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Field Spaniel
Characteristics, History, and Health

Field Spaniel

The Field Spaniel is a versatile, medium-sized breed known for its proficient hunting skills, mild temperament, and enduring companionship. As a member of the Spaniel family, the breed has a long history extending back several centuries. The Field Spaniel was initially bred in England during the late 19th century. They were created by crossbreeding Sussex Spaniels and Cocker Spaniels, with the goal of developing a dog that could work both on land and in water. The Field Spaniel's popularity experienced a significant downturn during the early 20th century, but dedicated breeders undertook efforts to revive the breed. Today, while not the most common breed, Field Spaniels are cherished for their versatile abilities and endearing personalities.

Main Info
Alternate Names
None known
Life Expectancy
12-13 years
Average Male Height
17-18 inches
Average Female Height
17-18 inches
Average Male Weight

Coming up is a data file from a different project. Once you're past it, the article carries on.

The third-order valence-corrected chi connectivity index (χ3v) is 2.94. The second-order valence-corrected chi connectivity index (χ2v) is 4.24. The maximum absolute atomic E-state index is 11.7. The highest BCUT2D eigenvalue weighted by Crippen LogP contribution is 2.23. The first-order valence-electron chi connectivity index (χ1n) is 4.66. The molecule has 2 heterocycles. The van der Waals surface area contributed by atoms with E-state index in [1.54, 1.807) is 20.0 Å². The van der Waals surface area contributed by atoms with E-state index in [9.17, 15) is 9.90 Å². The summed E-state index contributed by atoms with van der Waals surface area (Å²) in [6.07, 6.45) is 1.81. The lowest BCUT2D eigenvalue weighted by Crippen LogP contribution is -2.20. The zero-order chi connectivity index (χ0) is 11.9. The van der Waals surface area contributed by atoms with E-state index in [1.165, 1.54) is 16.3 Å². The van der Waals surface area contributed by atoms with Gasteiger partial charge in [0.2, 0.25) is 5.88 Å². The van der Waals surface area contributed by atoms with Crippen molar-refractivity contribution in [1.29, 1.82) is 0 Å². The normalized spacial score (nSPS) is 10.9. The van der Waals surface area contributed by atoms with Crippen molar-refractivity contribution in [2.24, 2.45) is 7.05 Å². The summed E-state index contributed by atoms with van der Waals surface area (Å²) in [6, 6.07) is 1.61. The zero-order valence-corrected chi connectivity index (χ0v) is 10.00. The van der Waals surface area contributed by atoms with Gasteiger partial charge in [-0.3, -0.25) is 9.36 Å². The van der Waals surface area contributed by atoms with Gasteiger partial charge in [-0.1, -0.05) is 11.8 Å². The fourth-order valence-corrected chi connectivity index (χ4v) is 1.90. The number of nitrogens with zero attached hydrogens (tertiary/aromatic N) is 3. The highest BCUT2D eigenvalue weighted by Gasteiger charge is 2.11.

35-50 pounds
Average Female Weight
35-50 pounds
Coat Length
Coat Type
Smooth, Wavy
Coat Colors
Black, Black & Tan, Black & White, Blue Roan, Blue Roan & Tan, Golden Liver, Golden Liver Roan, Liver, Liver & Tan, Liver & White, Liver Roan
Coat Pattern
Tan Markings

Genetic Predispositions and Health

Field Spaniels can suffer from cataracts, heart murmurs, hip dysplasia, hypothyroidism, otitis externa, patellar luxation, progressive retinal atrophy, progressive retinal atrophy (cord1 or crd4), retinal dysplasia, seizures, and subaortic stenosis. Genetic testing is recommended, including for the following additional conditions: hyperuricosoria, degenerative myelopathy, and progressive rod-cone degeneration.

Personality and Behavior

Field Spaniels are known for their mild, adaptable, and docile temperament. They are generally good with children and get along well with other dogs. These dogs are intelligent, responsive, and can be trained relatively easily. They enjoy physical activities and have high exercise needs. Field Spaniels are also known for their loyalty and can form strong bonds with their owners.

Fun Facts

Despite their name, Field Spaniels are not just for the field; they also make great companion dogs due to their friendly and adaptable nature.

Field Spaniels were initially not very popular due to breeding for extreme traits, but a few dedicated breeders in the 20th century focused on their working abilities, which helped the breed regain popularity.

The breed has no known alternate names, but some breeders in the early 20th century tried to change its name to "Fielder" in an effort to revive its popularity, though it didn't catch on.